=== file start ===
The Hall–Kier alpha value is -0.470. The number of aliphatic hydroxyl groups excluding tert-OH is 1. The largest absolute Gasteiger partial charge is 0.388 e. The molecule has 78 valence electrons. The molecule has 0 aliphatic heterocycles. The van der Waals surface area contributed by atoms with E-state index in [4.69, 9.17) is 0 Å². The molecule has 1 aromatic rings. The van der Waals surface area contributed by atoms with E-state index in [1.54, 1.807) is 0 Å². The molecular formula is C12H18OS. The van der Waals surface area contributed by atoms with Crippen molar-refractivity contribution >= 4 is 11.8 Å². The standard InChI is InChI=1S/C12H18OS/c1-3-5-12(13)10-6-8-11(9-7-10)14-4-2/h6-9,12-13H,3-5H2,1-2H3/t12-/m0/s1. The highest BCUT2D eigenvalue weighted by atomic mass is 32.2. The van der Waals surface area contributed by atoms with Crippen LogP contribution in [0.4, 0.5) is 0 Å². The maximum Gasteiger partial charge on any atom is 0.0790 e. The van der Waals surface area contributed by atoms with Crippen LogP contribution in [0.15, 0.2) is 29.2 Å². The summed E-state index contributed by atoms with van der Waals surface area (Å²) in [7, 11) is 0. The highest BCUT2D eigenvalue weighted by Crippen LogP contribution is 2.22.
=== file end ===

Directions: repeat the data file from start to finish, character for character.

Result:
The Hall–Kier alpha value is -0.470. The number of aliphatic hydroxyl groups excluding tert-OH is 1. The largest absolute Gasteiger partial charge is 0.388 e. The molecule has 78 valence electrons. The molecule has 0 aliphatic heterocycles. The van der Waals surface area contributed by atoms with E-state index in [4.69, 9.17) is 0 Å². The molecule has 1 aromatic rings. The van der Waals surface area contributed by atoms with E-state index in [1.54, 1.807) is 0 Å². The molecular formula is C12H18OS. The van der Waals surface area contributed by atoms with Crippen molar-refractivity contribution >= 4 is 11.8 Å². The standard InChI is InChI=1S/C12H18OS/c1-3-5-12(13)10-6-8-11(9-7-10)14-4-2/h6-9,12-13H,3-5H2,1-2H3/t12-/m0/s1. The highest BCUT2D eigenvalue weighted by atomic mass is 32.2. The van der Waals surface area contributed by atoms with Crippen LogP contribution in [0.4, 0.5) is 0 Å². The maximum Gasteiger partial charge on any atom is 0.0790 e. The van der Waals surface area contributed by atoms with Crippen LogP contribution in [0.15, 0.2) is 29.2 Å². The summed E-state index contributed by atoms with van der Waals surface area (Å²) in [7, 11) is 0. The highest BCUT2D eigenvalue weighted by Crippen LogP contribution is 2.22.